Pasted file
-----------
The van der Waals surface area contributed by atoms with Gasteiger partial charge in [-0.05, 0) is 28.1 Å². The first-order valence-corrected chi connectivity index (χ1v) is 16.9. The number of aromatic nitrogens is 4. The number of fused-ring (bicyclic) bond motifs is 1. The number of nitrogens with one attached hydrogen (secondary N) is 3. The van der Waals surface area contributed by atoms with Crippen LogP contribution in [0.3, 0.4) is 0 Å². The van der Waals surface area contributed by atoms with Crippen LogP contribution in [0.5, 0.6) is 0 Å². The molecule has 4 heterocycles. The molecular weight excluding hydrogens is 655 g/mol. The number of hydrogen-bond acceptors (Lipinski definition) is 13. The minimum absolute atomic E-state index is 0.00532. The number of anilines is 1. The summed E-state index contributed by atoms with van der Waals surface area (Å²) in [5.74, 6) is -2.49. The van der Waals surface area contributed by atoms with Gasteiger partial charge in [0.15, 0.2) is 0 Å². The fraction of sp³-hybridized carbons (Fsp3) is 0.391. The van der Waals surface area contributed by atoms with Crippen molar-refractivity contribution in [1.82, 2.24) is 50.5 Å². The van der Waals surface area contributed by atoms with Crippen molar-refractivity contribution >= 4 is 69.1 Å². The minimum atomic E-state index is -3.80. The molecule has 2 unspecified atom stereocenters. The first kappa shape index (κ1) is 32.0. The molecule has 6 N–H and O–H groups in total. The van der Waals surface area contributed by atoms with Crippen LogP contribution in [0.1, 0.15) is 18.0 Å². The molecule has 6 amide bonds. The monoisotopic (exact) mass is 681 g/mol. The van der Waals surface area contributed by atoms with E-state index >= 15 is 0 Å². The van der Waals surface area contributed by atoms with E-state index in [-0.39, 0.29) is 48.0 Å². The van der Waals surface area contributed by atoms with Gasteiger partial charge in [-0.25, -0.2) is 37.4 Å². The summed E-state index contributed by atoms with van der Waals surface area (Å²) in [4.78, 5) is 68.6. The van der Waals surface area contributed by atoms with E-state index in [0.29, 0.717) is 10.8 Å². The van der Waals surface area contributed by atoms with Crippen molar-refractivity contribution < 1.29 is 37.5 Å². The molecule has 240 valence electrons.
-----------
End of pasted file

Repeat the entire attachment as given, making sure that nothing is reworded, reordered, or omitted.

The van der Waals surface area contributed by atoms with Gasteiger partial charge in [-0.05, 0) is 28.1 Å². The first-order valence-corrected chi connectivity index (χ1v) is 16.9. The number of aromatic nitrogens is 4. The number of fused-ring (bicyclic) bond motifs is 1. The number of nitrogens with one attached hydrogen (secondary N) is 3. The van der Waals surface area contributed by atoms with Crippen LogP contribution in [0.3, 0.4) is 0 Å². The van der Waals surface area contributed by atoms with Crippen LogP contribution in [0.5, 0.6) is 0 Å². The molecule has 4 heterocycles. The molecular weight excluding hydrogens is 655 g/mol. The number of hydrogen-bond acceptors (Lipinski definition) is 13. The minimum absolute atomic E-state index is 0.00532. The number of anilines is 1. The summed E-state index contributed by atoms with van der Waals surface area (Å²) in [5.74, 6) is -2.49. The van der Waals surface area contributed by atoms with Gasteiger partial charge in [0.15, 0.2) is 0 Å². The fraction of sp³-hybridized carbons (Fsp3) is 0.391. The van der Waals surface area contributed by atoms with Crippen molar-refractivity contribution in [1.82, 2.24) is 50.5 Å². The van der Waals surface area contributed by atoms with Crippen molar-refractivity contribution >= 4 is 69.1 Å². The minimum atomic E-state index is -3.80. The molecule has 2 unspecified atom stereocenters. The first kappa shape index (κ1) is 32.0. The molecule has 6 N–H and O–H groups in total. The van der Waals surface area contributed by atoms with Crippen LogP contribution in [0.1, 0.15) is 18.0 Å². The molecule has 6 amide bonds. The monoisotopic (exact) mass is 681 g/mol. The van der Waals surface area contributed by atoms with E-state index >= 15 is 0 Å². The van der Waals surface area contributed by atoms with E-state index in [-0.39, 0.29) is 48.0 Å². The van der Waals surface area contributed by atoms with Gasteiger partial charge in [-0.25, -0.2) is 37.4 Å². The summed E-state index contributed by atoms with van der Waals surface area (Å²) in [4.78, 5) is 68.6. The van der Waals surface area contributed by atoms with E-state index in [0.29, 0.717) is 10.8 Å². The van der Waals surface area contributed by atoms with Crippen molar-refractivity contribution < 1.29 is 37.5 Å². The molecule has 240 valence electrons.